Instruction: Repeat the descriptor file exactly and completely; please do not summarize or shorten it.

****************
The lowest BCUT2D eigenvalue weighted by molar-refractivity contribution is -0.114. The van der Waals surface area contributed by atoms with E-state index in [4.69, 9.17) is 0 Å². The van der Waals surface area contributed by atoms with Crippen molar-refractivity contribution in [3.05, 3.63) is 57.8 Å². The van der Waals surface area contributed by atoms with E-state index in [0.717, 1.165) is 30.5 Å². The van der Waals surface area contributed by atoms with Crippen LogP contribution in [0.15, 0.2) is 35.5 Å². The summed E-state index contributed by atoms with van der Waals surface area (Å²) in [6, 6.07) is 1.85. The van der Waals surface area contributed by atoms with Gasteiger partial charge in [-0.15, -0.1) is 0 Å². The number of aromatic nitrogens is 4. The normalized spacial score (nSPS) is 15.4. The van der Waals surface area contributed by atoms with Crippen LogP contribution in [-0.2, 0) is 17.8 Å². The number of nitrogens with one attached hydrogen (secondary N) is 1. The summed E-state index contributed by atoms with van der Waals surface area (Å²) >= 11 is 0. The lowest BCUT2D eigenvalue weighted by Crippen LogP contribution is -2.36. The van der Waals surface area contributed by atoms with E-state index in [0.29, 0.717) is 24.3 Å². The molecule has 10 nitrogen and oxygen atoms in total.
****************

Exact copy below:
The lowest BCUT2D eigenvalue weighted by molar-refractivity contribution is -0.114. The van der Waals surface area contributed by atoms with E-state index in [4.69, 9.17) is 0 Å². The van der Waals surface area contributed by atoms with Crippen molar-refractivity contribution in [3.05, 3.63) is 57.8 Å². The van der Waals surface area contributed by atoms with E-state index in [0.717, 1.165) is 30.5 Å². The van der Waals surface area contributed by atoms with Crippen LogP contribution in [0.15, 0.2) is 35.5 Å². The summed E-state index contributed by atoms with van der Waals surface area (Å²) in [6, 6.07) is 1.85. The van der Waals surface area contributed by atoms with Gasteiger partial charge in [-0.15, -0.1) is 0 Å². The number of aromatic nitrogens is 4. The normalized spacial score (nSPS) is 15.4. The van der Waals surface area contributed by atoms with Crippen LogP contribution in [-0.2, 0) is 17.8 Å². The number of nitrogens with one attached hydrogen (secondary N) is 1. The summed E-state index contributed by atoms with van der Waals surface area (Å²) >= 11 is 0. The lowest BCUT2D eigenvalue weighted by Crippen LogP contribution is -2.36. The van der Waals surface area contributed by atoms with E-state index in [0.29, 0.717) is 24.3 Å². The molecule has 10 nitrogen and oxygen atoms in total.